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Post-Rally, Stocks Still Undervalued

John Blank

Just above 14 times this year’s earnings, stocks remain undervalued.

Consider our financial market landscape. Even after its recent rise, the 10-year U.S. Treasury pays a meager 2.00%. Your checking account and CDs offer even less. Historically, the earnings yield on stocks is +3% higher than the U.S. Treasury rate. Meaning stocks should offer investors a 5.00% likely annual return.

A stock’s earnings yield is nothing more than turning the P/E ratio on its head. When we divide a $105 projected earnings consensus for 2013 by an S&P 500 index around 1500, we get a 7.0% earnings yield.  After January’s rally, solid proof still exists on undervaluation.  

With all the above, we remain comfortable putting out a 2013 target of 1600 for the year-end S&P 500. That is only an earnings yield of 6.56%.  In fact, if we get towards the end of 2013 with U.S. GDP in healthy shape and no U.S. recession on the horizon, we could easily get a nice stretch above 1600.

Having said that, stocks ran too hot in January and early February. A short-term pause or correction is due.

Q4 Earnings Reports In

For Q4, 342 S&P 500 companies reported earnings and revenues by Feb. 8th.  They were up +2.8% and +0.9%, respectively. Revenue outperformance has been largely a function of subdued expectations. Composite (all 500 company) earnings and revenue growth rates for Q4 are +1.6% and +0.5%, respectively. Better than Q3, but the second lowest growth rates since recovery got underway in 2009.

The market doesn’t seem overly concerned.  It is looking ahead to expected GDP growth in 2H. Earnings growth in 2H-13 and 2014, which mirror estimates for GDP growth, shows a material ramp up.  A less worrisome tone of company guidance on Q4 earnings calls and recent favorable macro data raised confidence. This has been at play in the S&P 500’s positive momentum.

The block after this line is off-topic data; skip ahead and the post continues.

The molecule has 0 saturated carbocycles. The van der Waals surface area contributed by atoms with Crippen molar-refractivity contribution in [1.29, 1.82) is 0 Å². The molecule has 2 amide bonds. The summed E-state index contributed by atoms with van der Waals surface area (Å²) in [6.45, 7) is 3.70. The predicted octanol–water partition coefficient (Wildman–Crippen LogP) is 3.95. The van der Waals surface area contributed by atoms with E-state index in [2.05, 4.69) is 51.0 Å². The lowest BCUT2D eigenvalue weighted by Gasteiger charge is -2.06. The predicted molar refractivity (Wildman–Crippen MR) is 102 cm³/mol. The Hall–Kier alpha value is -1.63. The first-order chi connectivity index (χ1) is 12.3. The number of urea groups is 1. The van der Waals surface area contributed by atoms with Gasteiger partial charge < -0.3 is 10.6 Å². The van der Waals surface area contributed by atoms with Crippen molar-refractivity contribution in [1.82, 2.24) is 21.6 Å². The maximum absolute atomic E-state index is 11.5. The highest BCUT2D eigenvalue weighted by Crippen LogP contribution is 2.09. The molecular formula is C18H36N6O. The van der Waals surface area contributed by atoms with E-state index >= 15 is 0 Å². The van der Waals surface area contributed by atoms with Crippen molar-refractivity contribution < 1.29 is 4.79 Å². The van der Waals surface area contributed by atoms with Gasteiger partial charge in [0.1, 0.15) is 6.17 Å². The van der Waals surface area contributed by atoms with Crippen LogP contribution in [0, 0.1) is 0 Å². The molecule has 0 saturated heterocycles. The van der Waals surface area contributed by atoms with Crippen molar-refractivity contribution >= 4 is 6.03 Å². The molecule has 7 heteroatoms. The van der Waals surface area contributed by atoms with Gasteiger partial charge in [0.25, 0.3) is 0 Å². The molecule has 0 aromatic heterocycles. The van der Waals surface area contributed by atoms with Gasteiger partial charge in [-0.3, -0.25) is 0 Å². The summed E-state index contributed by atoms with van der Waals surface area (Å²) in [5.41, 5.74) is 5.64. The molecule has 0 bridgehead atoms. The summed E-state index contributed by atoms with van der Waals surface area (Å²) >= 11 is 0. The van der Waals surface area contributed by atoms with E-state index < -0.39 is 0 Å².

A Fresh Look at Zacks Ranked Industries

(A) With a rise in Jan. U.S. jobs numbers and upward 2012 jobs revisions, and an improved stock market, the personal side of Consumer Staples and Consumer Discretionary was highly ranked:  Personal Products, Home Furnishing Appliances, Apparel, Leisure Activities and Packaged Foods ranked well.

Consumer Electronics, Autos-Tires-Trucks and Tobacco industries showed us very weak Zacks Ranks in the consumer space.

(B) High Zacks Ranked industries arrived from building U.S. momentum in the Finance Sector focused on home finance and the stock market. Thrifts & Mortgage Finance and Investment Banking & Brokering industries showed up strong.  

Real Estate moved down to a Market Weight.

(C) Marked improvement in the global outlook (mostly China) pushed up Materials. Fresh strength was apparent in rising Zacks Industry Ranks for Chemicals, Paper, Steel and Fertilizers/Ag. Chemicals.  

(D) In addition, there is a notable change inside Industrial sectors on this stronger global outlook.  Airlines, Environmental Services and Construction & Engineering Services have rebounded.  

Industrial Services, Metal Fabricating and Industrial Machinery still struggle.

(E) IT recovered too, as Telco Hardware and Computer Hardware rose to become attractive Zacks Ranked Industries, while Semiconductors rose to a market weight. Computer Software & Services was ranked as a market-weight industry after the latest spate of earnings.

(F) Stronger oil and gasoline at the pump prices played out within the Energy sector.  We saw Refiners & Marketers and Pipelines do best, though there was a Zacks Rank rise in Drilling, E&P and Integrated Oil companies further downstream.

Alternative Energy and Coal remain weak, victims of low natural gas prices.

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